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Old 01-04-2009, 06:40 AM
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Quote:
Originally Posted by OldTee View Post
Hint: Clean the cv bolts with brake clean and let dry. Then put a dab of your girlfriends fingernail polish at the seam between the bolt and the cv. You can easily check for a loose bolt at tech inspection. No crack in the polish, no loose bolt.

Just don't let the wife see the strange color of nail polish!
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Old 01-04-2009, 07:28 AM
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Ok I just did a new boots and a re-pack of grease on my cy joints.

I noticed that my joints did not have the moon plates as well. After doing some research I noticed that there are different bolts listed for the 930 joints.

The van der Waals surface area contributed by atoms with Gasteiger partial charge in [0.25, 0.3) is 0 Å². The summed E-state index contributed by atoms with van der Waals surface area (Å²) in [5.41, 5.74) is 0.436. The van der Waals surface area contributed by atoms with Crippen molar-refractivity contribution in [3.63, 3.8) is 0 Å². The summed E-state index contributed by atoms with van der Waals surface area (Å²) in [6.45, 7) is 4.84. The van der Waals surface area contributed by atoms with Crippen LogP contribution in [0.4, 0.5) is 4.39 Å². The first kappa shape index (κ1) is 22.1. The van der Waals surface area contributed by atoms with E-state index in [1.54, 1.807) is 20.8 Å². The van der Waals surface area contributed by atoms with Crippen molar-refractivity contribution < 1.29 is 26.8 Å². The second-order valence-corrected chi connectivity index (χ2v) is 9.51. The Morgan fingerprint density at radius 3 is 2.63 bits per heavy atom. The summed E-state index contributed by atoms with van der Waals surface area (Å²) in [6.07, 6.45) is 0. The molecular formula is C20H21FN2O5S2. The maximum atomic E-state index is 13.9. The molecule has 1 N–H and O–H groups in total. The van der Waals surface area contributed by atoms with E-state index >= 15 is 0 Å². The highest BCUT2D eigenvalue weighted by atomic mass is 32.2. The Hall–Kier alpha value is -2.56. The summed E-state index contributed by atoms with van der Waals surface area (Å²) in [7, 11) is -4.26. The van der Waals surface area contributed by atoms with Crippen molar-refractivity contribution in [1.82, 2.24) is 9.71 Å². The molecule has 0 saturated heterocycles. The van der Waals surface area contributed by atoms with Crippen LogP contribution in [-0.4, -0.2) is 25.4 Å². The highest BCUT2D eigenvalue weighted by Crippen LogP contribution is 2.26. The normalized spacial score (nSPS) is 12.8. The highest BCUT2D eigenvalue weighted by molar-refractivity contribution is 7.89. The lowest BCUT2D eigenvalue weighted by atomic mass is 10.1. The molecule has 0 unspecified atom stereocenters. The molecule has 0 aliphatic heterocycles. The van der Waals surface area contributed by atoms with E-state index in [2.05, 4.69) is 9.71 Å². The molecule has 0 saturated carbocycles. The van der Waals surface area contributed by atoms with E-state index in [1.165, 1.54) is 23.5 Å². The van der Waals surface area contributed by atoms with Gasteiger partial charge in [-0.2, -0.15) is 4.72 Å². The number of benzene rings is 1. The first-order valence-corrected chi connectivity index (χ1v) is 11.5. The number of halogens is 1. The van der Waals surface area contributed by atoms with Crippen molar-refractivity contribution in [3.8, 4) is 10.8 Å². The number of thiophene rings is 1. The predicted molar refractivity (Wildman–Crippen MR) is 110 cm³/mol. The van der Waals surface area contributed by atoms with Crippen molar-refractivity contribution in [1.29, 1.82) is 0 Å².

The 85-89 cv bolts are m10x50mm. However, there is also another cv joint bolt lister for years 78-86 that is m10x60mm.

What's the reason for this?

Well, I found that somewhere between probably 85-86, Porsche used a diffrent flange where the boot clamps and bolts to the actual cv joint. Some of the flanges were a type of stamped steel where some of them are about 6mm thick where the bolts and schor washers attach to.

My understanding is that the thinner stamped flange needs the half moon washers where the thicker solid steel one just need new schor washers and maybe bolts.

Furthermore, my thicker style flanges and joints needed the longer 60mm listed bolt in order to thread properly into the cv axle flanges.

I f I were to add the moon plated I would have needed to source an even longer bolt that porsche doesn't have listed for this application.